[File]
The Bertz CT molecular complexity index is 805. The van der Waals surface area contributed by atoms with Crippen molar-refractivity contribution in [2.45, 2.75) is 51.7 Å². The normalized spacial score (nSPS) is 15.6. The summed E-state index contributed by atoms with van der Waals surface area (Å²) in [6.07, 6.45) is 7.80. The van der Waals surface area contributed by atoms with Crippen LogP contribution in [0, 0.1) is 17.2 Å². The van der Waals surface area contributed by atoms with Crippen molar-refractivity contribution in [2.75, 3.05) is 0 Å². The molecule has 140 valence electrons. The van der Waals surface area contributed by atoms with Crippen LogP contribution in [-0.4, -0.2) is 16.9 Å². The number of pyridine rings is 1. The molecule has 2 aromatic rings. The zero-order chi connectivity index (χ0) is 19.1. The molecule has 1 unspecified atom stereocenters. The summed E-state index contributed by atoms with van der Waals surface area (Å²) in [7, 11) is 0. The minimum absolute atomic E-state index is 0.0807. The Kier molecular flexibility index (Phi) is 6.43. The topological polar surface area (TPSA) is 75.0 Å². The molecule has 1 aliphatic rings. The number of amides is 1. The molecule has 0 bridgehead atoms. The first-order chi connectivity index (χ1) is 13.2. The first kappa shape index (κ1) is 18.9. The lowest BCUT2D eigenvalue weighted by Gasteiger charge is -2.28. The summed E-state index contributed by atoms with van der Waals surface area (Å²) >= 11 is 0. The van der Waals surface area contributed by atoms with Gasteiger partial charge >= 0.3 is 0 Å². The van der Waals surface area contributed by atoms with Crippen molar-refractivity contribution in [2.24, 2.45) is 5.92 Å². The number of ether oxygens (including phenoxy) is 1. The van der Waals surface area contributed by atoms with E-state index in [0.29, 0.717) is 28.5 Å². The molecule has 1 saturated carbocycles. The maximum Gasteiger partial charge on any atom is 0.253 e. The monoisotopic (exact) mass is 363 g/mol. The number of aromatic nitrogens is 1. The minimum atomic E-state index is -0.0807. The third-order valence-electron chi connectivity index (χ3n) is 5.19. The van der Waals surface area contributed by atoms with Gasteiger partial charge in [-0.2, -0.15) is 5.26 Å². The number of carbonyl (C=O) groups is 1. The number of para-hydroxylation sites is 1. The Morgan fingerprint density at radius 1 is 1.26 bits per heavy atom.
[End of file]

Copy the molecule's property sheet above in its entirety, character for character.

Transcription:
The Bertz CT molecular complexity index is 805. The van der Waals surface area contributed by atoms with Crippen molar-refractivity contribution in [2.45, 2.75) is 51.7 Å². The normalized spacial score (nSPS) is 15.6. The summed E-state index contributed by atoms with van der Waals surface area (Å²) in [6.07, 6.45) is 7.80. The van der Waals surface area contributed by atoms with Crippen LogP contribution in [0, 0.1) is 17.2 Å². The van der Waals surface area contributed by atoms with Crippen molar-refractivity contribution in [2.75, 3.05) is 0 Å². The molecule has 140 valence electrons. The van der Waals surface area contributed by atoms with Crippen LogP contribution in [-0.4, -0.2) is 16.9 Å². The number of pyridine rings is 1. The molecule has 2 aromatic rings. The zero-order chi connectivity index (χ0) is 19.1. The molecule has 1 unspecified atom stereocenters. The summed E-state index contributed by atoms with van der Waals surface area (Å²) in [7, 11) is 0. The minimum absolute atomic E-state index is 0.0807. The Kier molecular flexibility index (Phi) is 6.43. The topological polar surface area (TPSA) is 75.0 Å². The molecule has 1 aliphatic rings. The number of amides is 1. The molecule has 0 bridgehead atoms. The first-order chi connectivity index (χ1) is 13.2. The first kappa shape index (κ1) is 18.9. The lowest BCUT2D eigenvalue weighted by Gasteiger charge is -2.28. The summed E-state index contributed by atoms with van der Waals surface area (Å²) >= 11 is 0. The van der Waals surface area contributed by atoms with Gasteiger partial charge >= 0.3 is 0 Å². The van der Waals surface area contributed by atoms with Crippen molar-refractivity contribution in [2.24, 2.45) is 5.92 Å². The number of ether oxygens (including phenoxy) is 1. The van der Waals surface area contributed by atoms with E-state index in [0.29, 0.717) is 28.5 Å². The molecule has 1 saturated carbocycles. The maximum Gasteiger partial charge on any atom is 0.253 e. The monoisotopic (exact) mass is 363 g/mol. The number of aromatic nitrogens is 1. The minimum atomic E-state index is -0.0807. The third-order valence-electron chi connectivity index (χ3n) is 5.19. The van der Waals surface area contributed by atoms with Gasteiger partial charge in [-0.2, -0.15) is 5.26 Å². The number of carbonyl (C=O) groups is 1. The number of para-hydroxylation sites is 1. The Morgan fingerprint density at radius 1 is 1.26 bits per heavy atom.